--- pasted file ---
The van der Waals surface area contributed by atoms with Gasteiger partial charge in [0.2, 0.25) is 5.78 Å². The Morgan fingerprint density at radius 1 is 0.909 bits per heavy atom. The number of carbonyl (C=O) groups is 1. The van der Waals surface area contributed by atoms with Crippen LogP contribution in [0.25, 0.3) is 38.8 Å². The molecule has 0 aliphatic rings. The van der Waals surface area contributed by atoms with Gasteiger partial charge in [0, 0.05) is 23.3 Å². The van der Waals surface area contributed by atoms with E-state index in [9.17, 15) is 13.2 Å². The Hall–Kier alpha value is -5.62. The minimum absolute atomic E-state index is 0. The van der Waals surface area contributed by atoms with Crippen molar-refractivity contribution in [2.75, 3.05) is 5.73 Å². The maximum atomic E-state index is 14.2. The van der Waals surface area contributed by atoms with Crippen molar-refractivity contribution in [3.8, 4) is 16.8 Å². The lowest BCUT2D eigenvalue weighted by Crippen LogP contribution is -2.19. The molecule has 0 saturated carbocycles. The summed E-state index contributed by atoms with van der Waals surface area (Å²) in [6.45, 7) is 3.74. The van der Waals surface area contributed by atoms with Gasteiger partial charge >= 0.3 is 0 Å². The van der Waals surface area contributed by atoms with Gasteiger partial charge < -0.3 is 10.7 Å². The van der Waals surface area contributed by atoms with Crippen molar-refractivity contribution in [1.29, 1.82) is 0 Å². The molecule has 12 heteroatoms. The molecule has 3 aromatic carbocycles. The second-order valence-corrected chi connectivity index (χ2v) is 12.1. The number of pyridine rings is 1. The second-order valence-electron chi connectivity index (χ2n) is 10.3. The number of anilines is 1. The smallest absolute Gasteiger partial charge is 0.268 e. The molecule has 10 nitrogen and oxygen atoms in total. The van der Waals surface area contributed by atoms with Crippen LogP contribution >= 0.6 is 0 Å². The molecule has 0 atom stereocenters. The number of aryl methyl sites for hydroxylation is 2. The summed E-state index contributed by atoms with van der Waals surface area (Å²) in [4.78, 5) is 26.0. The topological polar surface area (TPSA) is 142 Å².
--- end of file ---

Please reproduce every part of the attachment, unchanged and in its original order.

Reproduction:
The van der Waals surface area contributed by atoms with Gasteiger partial charge in [0.2, 0.25) is 5.78 Å². The Morgan fingerprint density at radius 1 is 0.909 bits per heavy atom. The number of carbonyl (C=O) groups is 1. The van der Waals surface area contributed by atoms with Crippen LogP contribution in [0.25, 0.3) is 38.8 Å². The molecule has 0 aliphatic rings. The van der Waals surface area contributed by atoms with Gasteiger partial charge in [0, 0.05) is 23.3 Å². The van der Waals surface area contributed by atoms with E-state index in [9.17, 15) is 13.2 Å². The Hall–Kier alpha value is -5.62. The minimum absolute atomic E-state index is 0. The van der Waals surface area contributed by atoms with Crippen molar-refractivity contribution in [2.75, 3.05) is 5.73 Å². The maximum atomic E-state index is 14.2. The van der Waals surface area contributed by atoms with Crippen molar-refractivity contribution in [3.8, 4) is 16.8 Å². The lowest BCUT2D eigenvalue weighted by Crippen LogP contribution is -2.19. The molecule has 0 saturated carbocycles. The summed E-state index contributed by atoms with van der Waals surface area (Å²) in [6.45, 7) is 3.74. The van der Waals surface area contributed by atoms with Gasteiger partial charge >= 0.3 is 0 Å². The van der Waals surface area contributed by atoms with Gasteiger partial charge < -0.3 is 10.7 Å². The van der Waals surface area contributed by atoms with Crippen molar-refractivity contribution in [1.29, 1.82) is 0 Å². The molecule has 12 heteroatoms. The molecule has 3 aromatic carbocycles. The second-order valence-corrected chi connectivity index (χ2v) is 12.1. The number of pyridine rings is 1. The second-order valence-electron chi connectivity index (χ2n) is 10.3. The number of anilines is 1. The smallest absolute Gasteiger partial charge is 0.268 e. The molecule has 10 nitrogen and oxygen atoms in total. The van der Waals surface area contributed by atoms with Crippen LogP contribution >= 0.6 is 0 Å². The molecule has 0 atom stereocenters. The number of aryl methyl sites for hydroxylation is 2. The summed E-state index contributed by atoms with van der Waals surface area (Å²) in [4.78, 5) is 26.0. The topological polar surface area (TPSA) is 142 Å².